@Jamie Hall & @EBEBRATT-Ed : Thank you both for the information. So, basically, trying to keep the system as simple as possible etc. I would go with the Slant/Fin VSPH series as its a "sealed combustion" boiler. I also looked at some Peerless such as PSCII-03 but not easily found. Then instead of a gas hot water heater, I think I would like to go to electric 40 gallon because there is something politically happening with our propane delivery service and "Line5" possible shut down. Since the LP boiler will only have 2 zones, I tried to look up some "3 way mixing valve piping diagrams" and all I could find was for in floor radiant heat NOT hydronic baseboard...is it possible that because there will not be the same amount of water in the hydronic baseboard zones vs infloor radiant zones that boiler will suffer much shorter thermal shock on the return piping? because I will be using hydronic baseboard elements, those operate at a higher temperature so it helps eliminate condensation within the boiler correct? I did download and read the Slant/Fin instructions and they state "Radiant Floor, Low Water Temperature and large water volume systems: A boiler by-pass loop, three way valve arrangement, or primary secondary pumping (with a boiler loop) must be used to provide a minumum 130˚ return water temperature to the boiler. This will prevent condensation on the cast-iron sections that can result in improper operation of the boiler." I know that radiant floor operates at a lower temperature so that is comfortable on the feet etc. but that does not apply here? If I don't need the mixing valve, it would make it a much simpler setup. Now, one other question for EBEBRATT-Ed - you stated that I might want to consider an "air exchange unit for fresh air" but will this be necessary in the following situation: I will be installing a fresh air kit on the EPA woodstove, Im sure this will leak some and provide air into the home, if the boiler is sealed combustion, water heater is electric, clothes dryer is electric also, would I need this air exchange unit? is there an alternative to it (something short of just cracking a window) because I looked at most installation instructions and for a single story home they don't show anything, they do for multi story or homes with basements in which intake and exhaust of the unit are separated by levels in the home requiring good size lengths of intake and exhaust piping etc. The only other air using appliance would be the bathroom exhaust fan and Im not sure how that will negatively affect the home. Again, thank you both and I look forward to more info from members such as you guys.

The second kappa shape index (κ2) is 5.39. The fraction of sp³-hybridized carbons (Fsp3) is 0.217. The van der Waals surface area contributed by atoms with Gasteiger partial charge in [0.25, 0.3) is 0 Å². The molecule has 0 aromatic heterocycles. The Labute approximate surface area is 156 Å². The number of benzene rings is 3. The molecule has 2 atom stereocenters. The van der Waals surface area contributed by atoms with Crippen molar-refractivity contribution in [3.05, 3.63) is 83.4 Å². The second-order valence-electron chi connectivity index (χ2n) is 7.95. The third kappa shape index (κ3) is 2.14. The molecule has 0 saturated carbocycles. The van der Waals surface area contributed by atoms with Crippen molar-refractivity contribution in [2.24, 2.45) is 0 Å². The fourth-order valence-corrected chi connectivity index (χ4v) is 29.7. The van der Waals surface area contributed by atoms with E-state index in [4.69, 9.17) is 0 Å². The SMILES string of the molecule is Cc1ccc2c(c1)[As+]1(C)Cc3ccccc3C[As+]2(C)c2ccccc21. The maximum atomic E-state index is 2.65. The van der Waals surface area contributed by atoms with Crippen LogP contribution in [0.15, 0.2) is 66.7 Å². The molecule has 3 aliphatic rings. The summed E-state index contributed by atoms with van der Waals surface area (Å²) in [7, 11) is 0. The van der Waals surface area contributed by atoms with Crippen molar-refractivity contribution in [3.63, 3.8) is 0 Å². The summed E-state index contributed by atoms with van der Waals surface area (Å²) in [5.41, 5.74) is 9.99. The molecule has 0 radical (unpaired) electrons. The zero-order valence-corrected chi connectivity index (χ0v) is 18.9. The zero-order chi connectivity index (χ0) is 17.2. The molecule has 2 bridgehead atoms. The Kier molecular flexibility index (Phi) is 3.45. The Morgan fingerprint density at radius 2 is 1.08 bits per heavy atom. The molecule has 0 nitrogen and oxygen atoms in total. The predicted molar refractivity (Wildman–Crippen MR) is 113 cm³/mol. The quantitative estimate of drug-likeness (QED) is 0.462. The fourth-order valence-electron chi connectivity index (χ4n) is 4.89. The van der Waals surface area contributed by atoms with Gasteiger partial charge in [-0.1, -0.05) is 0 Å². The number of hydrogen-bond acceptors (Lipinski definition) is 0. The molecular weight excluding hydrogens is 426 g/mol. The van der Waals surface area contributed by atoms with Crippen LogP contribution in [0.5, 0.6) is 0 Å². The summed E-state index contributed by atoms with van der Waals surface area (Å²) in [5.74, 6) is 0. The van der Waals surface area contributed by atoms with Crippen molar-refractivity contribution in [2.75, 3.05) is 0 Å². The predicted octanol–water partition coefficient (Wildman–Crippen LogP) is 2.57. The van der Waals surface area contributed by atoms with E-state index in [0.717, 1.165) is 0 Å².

• Jamie Hall
    Jamie Hall Member Posts: 19,894
    You can use a mixing valve with that boiler, if you need it. However, you may not. My concern is that if your heat loss figures are anywhere near right, that is too big a boiler, and that's never good. You could look at the Slant/Fin Sentry series, the smallest of which is in your range. However, I would also suggest you look at the Weil-McClain Ultra series, the UG-80, which, while it is bigger, is a modulating and condensing boiler which will run most of the time at a much higher efficiency than the Slant/Fin, and can modulate down to well within your heating requirements.

    Much will depend on the quality of the installation.

    On fresh air, the general consensus is that two to our air changes per hour are needed to maintain indoor air quality. This was not a problem in older houses, of course, but in newer ones it most certainly is. There are any number of good units available, and some can be installed satisfactorily in an unheated attic above a single story house with no basement. They do need some ductwork to ensure reasonably even distribution of the air.
    Br. Jamie, osb
    Building superintendent/caretaker, 7200 sq. ft. historic house museum with dependencies in New England
    oddball72
  • Jon_blaney
    Jon_blaney Member Posts: 278
    Some thoughts: